Occupational Asthma Reference

Carlsen KH, Anderson SD, Bjermer L, Bonini S, Brusasco V, Canonica W, Cummiskey J, Delgado L, Del Giacco SR, Drobnic F, Haahtela T, Larsson K, Palange P, Popov T, van Cauwenberge P, Exercise-induced asthma, respiratory and allergic disorders in elite athletes: epidemiology, mechanisms and diagnosis: Part I of the report from the Joint Task Force of the European Respiratory Society (ERS) and the European Academy of Allergy and Clinical Immunology (EAACI) in cooperation with GA2LEN, Allergy, 2008;63:387-403,

Keywords: review,ski, swim,exercise

Known Authors

Kjell Larsson, Karolinska Institute of Environmental Medicine Kjell Larsson

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Abstract

Aims: To analyze the changes in the prevalence of asthma, bronchial hyperresponsiveness (BHR) and allergies in elite athletes over the past years, to review the specific pathogenetic features of these conditions and to make recommendations for their diagnosis.

Methods: The Task Force reviewed present literature by searching Medline up to November 2006 for relevant papers by the search words: asthma, bronchial responsiveness, EIB, athletes and sports. Sign criteria were used to assess level of evidence and grades of recommendation.

Results: The problems of sports-related asthma and allergy are outlined. Epidemiological evidence for an increased prevalence of asthma and BHR among competitive athletes, especially in endurance sports, is provided. The mechanisms for development of asthma and bronchial hyperresponsiveness in athletes are outlined. Criteria are given for the diagnosis of asthma and exercise induced asthma in the athlete.

Conclusions: The prevalence of asthma and bronchial hyperresponsiveness is markedly increased in athletes, especially within endurance sports. Environmental factors often contribute. Recommendations for the diagnosis of asthma in athletes are outlined.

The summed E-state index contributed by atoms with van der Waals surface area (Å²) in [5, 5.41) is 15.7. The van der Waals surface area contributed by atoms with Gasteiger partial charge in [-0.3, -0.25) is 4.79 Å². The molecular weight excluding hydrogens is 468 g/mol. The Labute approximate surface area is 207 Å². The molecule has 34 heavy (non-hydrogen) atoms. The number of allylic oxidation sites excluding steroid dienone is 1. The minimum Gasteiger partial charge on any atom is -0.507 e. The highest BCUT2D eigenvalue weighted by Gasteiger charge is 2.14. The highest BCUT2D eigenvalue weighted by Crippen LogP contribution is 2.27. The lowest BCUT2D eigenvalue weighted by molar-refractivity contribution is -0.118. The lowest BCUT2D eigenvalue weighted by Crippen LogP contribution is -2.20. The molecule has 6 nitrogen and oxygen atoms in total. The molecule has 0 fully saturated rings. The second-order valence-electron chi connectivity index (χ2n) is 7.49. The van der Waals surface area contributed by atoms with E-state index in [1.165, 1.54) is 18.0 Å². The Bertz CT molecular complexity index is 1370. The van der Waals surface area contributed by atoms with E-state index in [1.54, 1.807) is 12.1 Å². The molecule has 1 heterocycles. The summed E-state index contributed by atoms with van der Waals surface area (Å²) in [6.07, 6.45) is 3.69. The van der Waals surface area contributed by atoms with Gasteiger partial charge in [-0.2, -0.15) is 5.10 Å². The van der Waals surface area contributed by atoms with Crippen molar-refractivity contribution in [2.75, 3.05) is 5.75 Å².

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Comments

This paper is interesting when considered from an occupational health point of view. Elite athletes are professionals, and so asthma induced by their work comes within the compass of occupational asthma. Guidance for the management of occupational asthma emphasises removal from exposure as the best means of improving prognosis, rather than giving drugs so that even more exposure can take place. The review does not consider the long-term effects of exercise induced asthma, when the exercise is the cause of the asthma and not a non-specific provoker of pre-existing asthma. Does the asthma disappear when the athlete stops exercising? Is there accelerated loss of FEV1 with continuing high-level exercise as has been demonstrated in occupational asthmatics who continue exposure to the causative agent? Are the structural changes in the airways reversible?
If the prognosis is better than most occupational asthma, are there others with occupational asthma who have a better prognosis and how can they be identified? Occupational asthma spans a spectrum from those with clear IgE mediated hypersensitivity, such as laboratory animal allergy, through agents which are at least irritant in high concentrations, such as colophony, to regular low-level exposure to agents which are generally regarded as irritants such as formaldehyde. Limited data suggests that the prognosis in all these groups is not very good.
I hope these issues will be addressed by the expert group and the occupational health advisers to elite athletes.
4/18/2008

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